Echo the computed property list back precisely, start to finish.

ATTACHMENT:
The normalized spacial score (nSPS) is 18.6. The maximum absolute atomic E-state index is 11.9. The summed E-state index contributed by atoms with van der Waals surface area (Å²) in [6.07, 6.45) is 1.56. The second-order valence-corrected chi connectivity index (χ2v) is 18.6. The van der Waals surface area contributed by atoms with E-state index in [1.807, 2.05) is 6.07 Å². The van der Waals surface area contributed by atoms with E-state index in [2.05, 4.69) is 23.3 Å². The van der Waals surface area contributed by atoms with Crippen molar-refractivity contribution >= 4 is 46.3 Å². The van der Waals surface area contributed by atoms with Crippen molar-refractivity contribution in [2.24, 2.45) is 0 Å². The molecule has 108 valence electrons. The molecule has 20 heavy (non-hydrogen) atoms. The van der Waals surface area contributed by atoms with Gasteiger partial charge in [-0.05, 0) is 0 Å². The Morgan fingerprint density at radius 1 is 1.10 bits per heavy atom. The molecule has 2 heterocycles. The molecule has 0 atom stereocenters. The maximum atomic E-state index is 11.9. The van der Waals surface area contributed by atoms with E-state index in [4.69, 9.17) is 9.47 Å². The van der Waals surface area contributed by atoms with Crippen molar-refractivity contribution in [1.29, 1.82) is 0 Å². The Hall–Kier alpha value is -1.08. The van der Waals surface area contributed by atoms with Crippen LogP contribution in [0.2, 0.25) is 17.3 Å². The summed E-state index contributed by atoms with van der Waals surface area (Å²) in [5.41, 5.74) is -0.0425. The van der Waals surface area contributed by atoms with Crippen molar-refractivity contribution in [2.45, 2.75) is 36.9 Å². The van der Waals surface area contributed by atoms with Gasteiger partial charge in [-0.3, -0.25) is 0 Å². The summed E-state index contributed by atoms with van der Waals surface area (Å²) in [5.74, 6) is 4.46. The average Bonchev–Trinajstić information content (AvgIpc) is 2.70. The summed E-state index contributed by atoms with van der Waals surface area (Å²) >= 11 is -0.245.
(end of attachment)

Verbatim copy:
The normalized spacial score (nSPS) is 18.6. The maximum absolute atomic E-state index is 11.9. The summed E-state index contributed by atoms with van der Waals surface area (Å²) in [6.07, 6.45) is 1.56. The second-order valence-corrected chi connectivity index (χ2v) is 18.6. The van der Waals surface area contributed by atoms with E-state index in [1.807, 2.05) is 6.07 Å². The van der Waals surface area contributed by atoms with E-state index in [2.05, 4.69) is 23.3 Å². The van der Waals surface area contributed by atoms with Crippen molar-refractivity contribution >= 4 is 46.3 Å². The van der Waals surface area contributed by atoms with Crippen molar-refractivity contribution in [2.24, 2.45) is 0 Å². The molecule has 108 valence electrons. The molecule has 20 heavy (non-hydrogen) atoms. The van der Waals surface area contributed by atoms with Gasteiger partial charge in [-0.05, 0) is 0 Å². The Morgan fingerprint density at radius 1 is 1.10 bits per heavy atom. The molecule has 2 heterocycles. The molecule has 0 atom stereocenters. The maximum atomic E-state index is 11.9. The van der Waals surface area contributed by atoms with E-state index in [4.69, 9.17) is 9.47 Å². The van der Waals surface area contributed by atoms with Crippen molar-refractivity contribution in [1.29, 1.82) is 0 Å². The Hall–Kier alpha value is -1.08. The van der Waals surface area contributed by atoms with Crippen LogP contribution in [0.2, 0.25) is 17.3 Å². The summed E-state index contributed by atoms with van der Waals surface area (Å²) in [5.41, 5.74) is -0.0425. The van der Waals surface area contributed by atoms with Crippen molar-refractivity contribution in [2.45, 2.75) is 36.9 Å². The van der Waals surface area contributed by atoms with Gasteiger partial charge in [-0.3, -0.25) is 0 Å². The summed E-state index contributed by atoms with van der Waals surface area (Å²) in [5.74, 6) is 4.46. The average Bonchev–Trinajstić information content (AvgIpc) is 2.70. The summed E-state index contributed by atoms with van der Waals surface area (Å²) >= 11 is -0.245.